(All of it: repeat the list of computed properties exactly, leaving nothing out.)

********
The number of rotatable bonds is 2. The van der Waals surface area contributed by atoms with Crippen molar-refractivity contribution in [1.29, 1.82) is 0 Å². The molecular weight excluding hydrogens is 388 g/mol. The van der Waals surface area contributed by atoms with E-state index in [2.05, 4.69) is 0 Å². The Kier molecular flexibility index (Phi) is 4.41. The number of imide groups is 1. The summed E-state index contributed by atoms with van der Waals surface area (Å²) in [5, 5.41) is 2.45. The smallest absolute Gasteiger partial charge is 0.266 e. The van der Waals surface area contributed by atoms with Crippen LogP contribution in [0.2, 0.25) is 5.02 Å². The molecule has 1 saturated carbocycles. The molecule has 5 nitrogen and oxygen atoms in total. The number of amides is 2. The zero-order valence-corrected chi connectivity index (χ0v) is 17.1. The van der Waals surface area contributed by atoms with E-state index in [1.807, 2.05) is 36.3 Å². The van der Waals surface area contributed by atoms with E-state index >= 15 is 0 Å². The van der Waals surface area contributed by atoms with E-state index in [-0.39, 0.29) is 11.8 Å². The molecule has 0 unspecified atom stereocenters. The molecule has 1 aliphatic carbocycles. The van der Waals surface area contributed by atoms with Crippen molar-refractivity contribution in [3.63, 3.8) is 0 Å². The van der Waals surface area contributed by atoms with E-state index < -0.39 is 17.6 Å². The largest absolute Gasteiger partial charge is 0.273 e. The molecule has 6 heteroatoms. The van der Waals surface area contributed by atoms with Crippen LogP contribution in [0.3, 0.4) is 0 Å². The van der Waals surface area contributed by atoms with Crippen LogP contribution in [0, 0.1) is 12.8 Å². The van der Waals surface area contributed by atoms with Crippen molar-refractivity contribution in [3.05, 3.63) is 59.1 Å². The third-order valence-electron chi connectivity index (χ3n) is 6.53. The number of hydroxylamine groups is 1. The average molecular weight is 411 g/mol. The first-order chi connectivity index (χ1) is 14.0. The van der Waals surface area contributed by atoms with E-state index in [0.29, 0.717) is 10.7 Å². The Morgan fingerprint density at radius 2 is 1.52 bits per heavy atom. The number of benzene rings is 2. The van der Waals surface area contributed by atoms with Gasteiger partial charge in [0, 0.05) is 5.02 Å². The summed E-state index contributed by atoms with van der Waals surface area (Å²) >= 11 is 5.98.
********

The number of rotatable bonds is 2. The van der Waals surface area contributed by atoms with Crippen molar-refractivity contribution in [1.29, 1.82) is 0 Å². The molecular weight excluding hydrogens is 388 g/mol. The van der Waals surface area contributed by atoms with E-state index in [2.05, 4.69) is 0 Å². The Kier molecular flexibility index (Phi) is 4.41. The number of imide groups is 1. The summed E-state index contributed by atoms with van der Waals surface area (Å²) in [5, 5.41) is 2.45. The smallest absolute Gasteiger partial charge is 0.266 e. The van der Waals surface area contributed by atoms with Crippen LogP contribution in [0.2, 0.25) is 5.02 Å². The molecule has 1 saturated carbocycles. The molecule has 5 nitrogen and oxygen atoms in total. The number of amides is 2. The zero-order valence-corrected chi connectivity index (χ0v) is 17.1. The van der Waals surface area contributed by atoms with E-state index in [1.807, 2.05) is 36.3 Å². The van der Waals surface area contributed by atoms with E-state index >= 15 is 0 Å². The van der Waals surface area contributed by atoms with E-state index in [-0.39, 0.29) is 11.8 Å². The molecule has 0 unspecified atom stereocenters. The molecule has 1 aliphatic carbocycles. The van der Waals surface area contributed by atoms with Crippen molar-refractivity contribution in [3.63, 3.8) is 0 Å². The van der Waals surface area contributed by atoms with E-state index < -0.39 is 17.6 Å². The largest absolute Gasteiger partial charge is 0.273 e. The molecule has 6 heteroatoms. The van der Waals surface area contributed by atoms with Crippen LogP contribution in [0.3, 0.4) is 0 Å². The van der Waals surface area contributed by atoms with Crippen LogP contribution in [0, 0.1) is 12.8 Å². The van der Waals surface area contributed by atoms with Crippen molar-refractivity contribution in [3.05, 3.63) is 59.1 Å². The third-order valence-electron chi connectivity index (χ3n) is 6.53. The number of hydroxylamine groups is 1. The average molecular weight is 411 g/mol. The first-order chi connectivity index (χ1) is 14.0. The van der Waals surface area contributed by atoms with E-state index in [0.29, 0.717) is 10.7 Å². The Morgan fingerprint density at radius 2 is 1.52 bits per heavy atom. The number of benzene rings is 2. The van der Waals surface area contributed by atoms with Gasteiger partial charge in [0, 0.05) is 5.02 Å². The summed E-state index contributed by atoms with van der Waals surface area (Å²) >= 11 is 5.98.